New Jersey's ATM Security Act, which took effect in January, does not seem to be raising any hackles in the financial services industry.
The law was drafted by a task force from the New Jersey Bankers Association and state legislators. Kurt Schaub, a spokesman for the association, said it was "very unusual to back legislation that would impose a monetary cost," but he said he hasn't received any complaints.
The association moved to enact statewide regulation rather than having each of the state's 567 municipalities draft its own.
The effort followed automated teller machine legislation in New York and other states. Bankers are looking for uniformity to make compliance easier and less costly.
"Most banks have taken ATM safety quite seriously, whether legislated or not," said Scott Strug, director of marketing for Woodcliff Lake, N.J.- based NYCE Corp. Industry shock over safety legislation in the early 1990s has worn off, he added.
Many banks have implemented ATM safety measures to protect themselves from liability in case of crime, Mr. Strug said.
Much less stringent than the measure governing ATMs in New York City, New Jersey's measure, signed into law by Gov. Christine Todd Whitman in July, gave banks six months to comply with standards for lighting, landscaping, and placing cameras in designated locations.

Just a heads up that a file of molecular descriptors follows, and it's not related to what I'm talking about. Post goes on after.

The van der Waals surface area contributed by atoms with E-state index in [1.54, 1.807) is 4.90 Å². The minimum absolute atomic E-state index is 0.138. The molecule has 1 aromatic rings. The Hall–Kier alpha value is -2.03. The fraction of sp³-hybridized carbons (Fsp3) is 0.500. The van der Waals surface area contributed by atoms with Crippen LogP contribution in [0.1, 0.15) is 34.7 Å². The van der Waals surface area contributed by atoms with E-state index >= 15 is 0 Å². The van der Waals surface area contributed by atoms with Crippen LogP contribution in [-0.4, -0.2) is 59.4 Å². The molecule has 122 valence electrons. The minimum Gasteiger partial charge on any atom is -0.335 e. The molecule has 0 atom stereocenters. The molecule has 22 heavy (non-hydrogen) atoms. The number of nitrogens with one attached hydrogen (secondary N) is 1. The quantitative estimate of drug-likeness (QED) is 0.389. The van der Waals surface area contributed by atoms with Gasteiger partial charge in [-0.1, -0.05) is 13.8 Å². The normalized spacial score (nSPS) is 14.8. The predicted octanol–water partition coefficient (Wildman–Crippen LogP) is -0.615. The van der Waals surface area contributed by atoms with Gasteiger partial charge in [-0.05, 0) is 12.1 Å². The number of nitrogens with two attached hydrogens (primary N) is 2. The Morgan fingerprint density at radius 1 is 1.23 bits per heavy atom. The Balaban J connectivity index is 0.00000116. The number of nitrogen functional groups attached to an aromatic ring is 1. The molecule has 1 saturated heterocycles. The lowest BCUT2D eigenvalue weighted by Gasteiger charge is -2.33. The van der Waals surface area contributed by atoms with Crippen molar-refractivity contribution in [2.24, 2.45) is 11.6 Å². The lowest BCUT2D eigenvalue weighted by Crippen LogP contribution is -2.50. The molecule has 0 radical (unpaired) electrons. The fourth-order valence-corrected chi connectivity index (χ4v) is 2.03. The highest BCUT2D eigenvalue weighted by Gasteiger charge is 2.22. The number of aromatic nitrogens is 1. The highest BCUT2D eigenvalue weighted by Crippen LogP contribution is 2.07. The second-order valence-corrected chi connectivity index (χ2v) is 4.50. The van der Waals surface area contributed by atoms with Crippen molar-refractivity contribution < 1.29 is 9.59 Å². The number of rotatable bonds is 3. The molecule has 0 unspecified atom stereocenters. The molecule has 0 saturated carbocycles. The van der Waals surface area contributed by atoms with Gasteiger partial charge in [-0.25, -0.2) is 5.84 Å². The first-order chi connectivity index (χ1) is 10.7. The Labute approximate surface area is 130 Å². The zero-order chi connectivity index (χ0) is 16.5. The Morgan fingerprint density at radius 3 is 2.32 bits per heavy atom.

All cardholders with New Jersey addresses must receive copies of ATM safety precautions by this month. Signs near ATMs listing precautions are also mandated.
According to MasterCard International's State Legislative Update, Nebraska and Rhode Island are also considering ATM safety laws. MasterCard noted that the widespread growth of ATMs has put safety at the forefront of banking legislative agendas in many states. Four states adopted measures last year to improve safety around ATMs.
The Nebraska Bankers Association introduced an ATM safety bill in 1995. Ronald Sedlacek, associate general counsel for the group, said bankers support the legislation, which does not impose fines or penalties for noncompliance.
Although he said ATM crime is not prevalent in Nebraska, "there's always potential."